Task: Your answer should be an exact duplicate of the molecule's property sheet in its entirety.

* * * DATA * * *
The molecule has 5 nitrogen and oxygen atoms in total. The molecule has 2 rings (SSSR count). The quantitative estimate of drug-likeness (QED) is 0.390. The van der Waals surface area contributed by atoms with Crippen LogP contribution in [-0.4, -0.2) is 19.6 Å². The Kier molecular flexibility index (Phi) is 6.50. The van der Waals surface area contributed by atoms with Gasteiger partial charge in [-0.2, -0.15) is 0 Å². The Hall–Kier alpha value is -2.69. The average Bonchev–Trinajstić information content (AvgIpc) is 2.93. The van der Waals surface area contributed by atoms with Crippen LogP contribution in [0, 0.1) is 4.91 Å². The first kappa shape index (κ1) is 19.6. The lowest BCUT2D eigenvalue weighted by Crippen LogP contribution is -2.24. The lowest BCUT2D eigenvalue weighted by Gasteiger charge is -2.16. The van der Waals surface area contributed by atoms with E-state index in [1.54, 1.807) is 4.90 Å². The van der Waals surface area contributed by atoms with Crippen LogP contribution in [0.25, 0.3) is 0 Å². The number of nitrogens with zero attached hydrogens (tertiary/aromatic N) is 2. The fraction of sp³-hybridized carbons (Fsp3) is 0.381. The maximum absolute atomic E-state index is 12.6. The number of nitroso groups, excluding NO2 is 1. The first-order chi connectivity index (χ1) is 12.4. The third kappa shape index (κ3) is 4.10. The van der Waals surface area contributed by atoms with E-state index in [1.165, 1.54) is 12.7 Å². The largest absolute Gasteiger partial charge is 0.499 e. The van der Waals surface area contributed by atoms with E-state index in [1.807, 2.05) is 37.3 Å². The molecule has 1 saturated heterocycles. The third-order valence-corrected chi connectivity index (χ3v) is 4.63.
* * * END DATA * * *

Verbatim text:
The molecule has 5 nitrogen and oxygen atoms in total. The molecule has 2 rings (SSSR count). The quantitative estimate of drug-likeness (QED) is 0.390. The van der Waals surface area contributed by atoms with Crippen LogP contribution in [-0.4, -0.2) is 19.6 Å². The Kier molecular flexibility index (Phi) is 6.50. The van der Waals surface area contributed by atoms with Gasteiger partial charge in [-0.2, -0.15) is 0 Å². The Hall–Kier alpha value is -2.69. The average Bonchev–Trinajstić information content (AvgIpc) is 2.93. The van der Waals surface area contributed by atoms with Crippen LogP contribution in [0, 0.1) is 4.91 Å². The first kappa shape index (κ1) is 19.6. The lowest BCUT2D eigenvalue weighted by Crippen LogP contribution is -2.24. The lowest BCUT2D eigenvalue weighted by Gasteiger charge is -2.16. The van der Waals surface area contributed by atoms with E-state index in [1.54, 1.807) is 4.90 Å². The van der Waals surface area contributed by atoms with Crippen LogP contribution in [0.25, 0.3) is 0 Å². The number of nitrogens with zero attached hydrogens (tertiary/aromatic N) is 2. The fraction of sp³-hybridized carbons (Fsp3) is 0.381. The maximum absolute atomic E-state index is 12.6. The number of nitroso groups, excluding NO2 is 1. The first-order chi connectivity index (χ1) is 12.4. The third kappa shape index (κ3) is 4.10. The van der Waals surface area contributed by atoms with E-state index in [1.165, 1.54) is 12.7 Å². The largest absolute Gasteiger partial charge is 0.499 e. The van der Waals surface area contributed by atoms with E-state index in [1.807, 2.05) is 37.3 Å². The molecule has 1 saturated heterocycles. The third-order valence-corrected chi connectivity index (χ3v) is 4.63.